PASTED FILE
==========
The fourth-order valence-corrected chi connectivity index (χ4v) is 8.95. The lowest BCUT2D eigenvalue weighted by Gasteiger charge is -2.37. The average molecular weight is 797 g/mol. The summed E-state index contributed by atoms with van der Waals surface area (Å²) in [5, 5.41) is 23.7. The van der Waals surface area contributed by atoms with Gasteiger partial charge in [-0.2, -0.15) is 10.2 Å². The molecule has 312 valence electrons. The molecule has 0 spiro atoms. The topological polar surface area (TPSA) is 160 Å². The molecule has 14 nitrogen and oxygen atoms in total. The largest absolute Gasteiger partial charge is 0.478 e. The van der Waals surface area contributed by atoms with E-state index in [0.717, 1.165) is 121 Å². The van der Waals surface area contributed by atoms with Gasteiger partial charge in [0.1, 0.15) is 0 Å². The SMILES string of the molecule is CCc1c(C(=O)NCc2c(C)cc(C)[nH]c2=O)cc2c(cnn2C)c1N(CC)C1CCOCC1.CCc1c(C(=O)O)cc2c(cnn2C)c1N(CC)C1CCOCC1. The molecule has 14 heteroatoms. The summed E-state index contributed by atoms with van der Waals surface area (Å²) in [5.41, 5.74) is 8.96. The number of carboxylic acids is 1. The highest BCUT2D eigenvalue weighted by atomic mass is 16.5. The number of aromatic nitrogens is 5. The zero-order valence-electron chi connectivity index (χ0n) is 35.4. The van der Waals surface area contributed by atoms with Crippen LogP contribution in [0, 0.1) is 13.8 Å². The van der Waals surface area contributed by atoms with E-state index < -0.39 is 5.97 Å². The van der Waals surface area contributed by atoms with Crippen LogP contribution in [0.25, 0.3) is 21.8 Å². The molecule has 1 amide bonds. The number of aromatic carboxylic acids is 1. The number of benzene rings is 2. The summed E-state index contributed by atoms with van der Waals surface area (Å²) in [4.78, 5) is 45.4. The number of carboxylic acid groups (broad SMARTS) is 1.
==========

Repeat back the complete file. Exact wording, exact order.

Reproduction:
The fourth-order valence-corrected chi connectivity index (χ4v) is 8.95. The lowest BCUT2D eigenvalue weighted by Gasteiger charge is -2.37. The average molecular weight is 797 g/mol. The summed E-state index contributed by atoms with van der Waals surface area (Å²) in [5, 5.41) is 23.7. The van der Waals surface area contributed by atoms with Gasteiger partial charge in [-0.2, -0.15) is 10.2 Å². The molecule has 312 valence electrons. The molecule has 0 spiro atoms. The topological polar surface area (TPSA) is 160 Å². The molecule has 14 nitrogen and oxygen atoms in total. The largest absolute Gasteiger partial charge is 0.478 e. The van der Waals surface area contributed by atoms with E-state index in [0.717, 1.165) is 121 Å². The van der Waals surface area contributed by atoms with Gasteiger partial charge in [0.1, 0.15) is 0 Å². The SMILES string of the molecule is CCc1c(C(=O)NCc2c(C)cc(C)[nH]c2=O)cc2c(cnn2C)c1N(CC)C1CCOCC1.CCc1c(C(=O)O)cc2c(cnn2C)c1N(CC)C1CCOCC1. The molecule has 14 heteroatoms. The summed E-state index contributed by atoms with van der Waals surface area (Å²) in [5.41, 5.74) is 8.96. The number of carboxylic acids is 1. The highest BCUT2D eigenvalue weighted by atomic mass is 16.5. The number of aromatic nitrogens is 5. The zero-order valence-electron chi connectivity index (χ0n) is 35.4. The van der Waals surface area contributed by atoms with Crippen LogP contribution in [0, 0.1) is 13.8 Å². The van der Waals surface area contributed by atoms with E-state index < -0.39 is 5.97 Å². The van der Waals surface area contributed by atoms with Crippen LogP contribution in [0.25, 0.3) is 21.8 Å². The molecule has 1 amide bonds. The number of aromatic carboxylic acids is 1. The number of benzene rings is 2. The summed E-state index contributed by atoms with van der Waals surface area (Å²) in [4.78, 5) is 45.4. The number of carboxylic acid groups (broad SMARTS) is 1.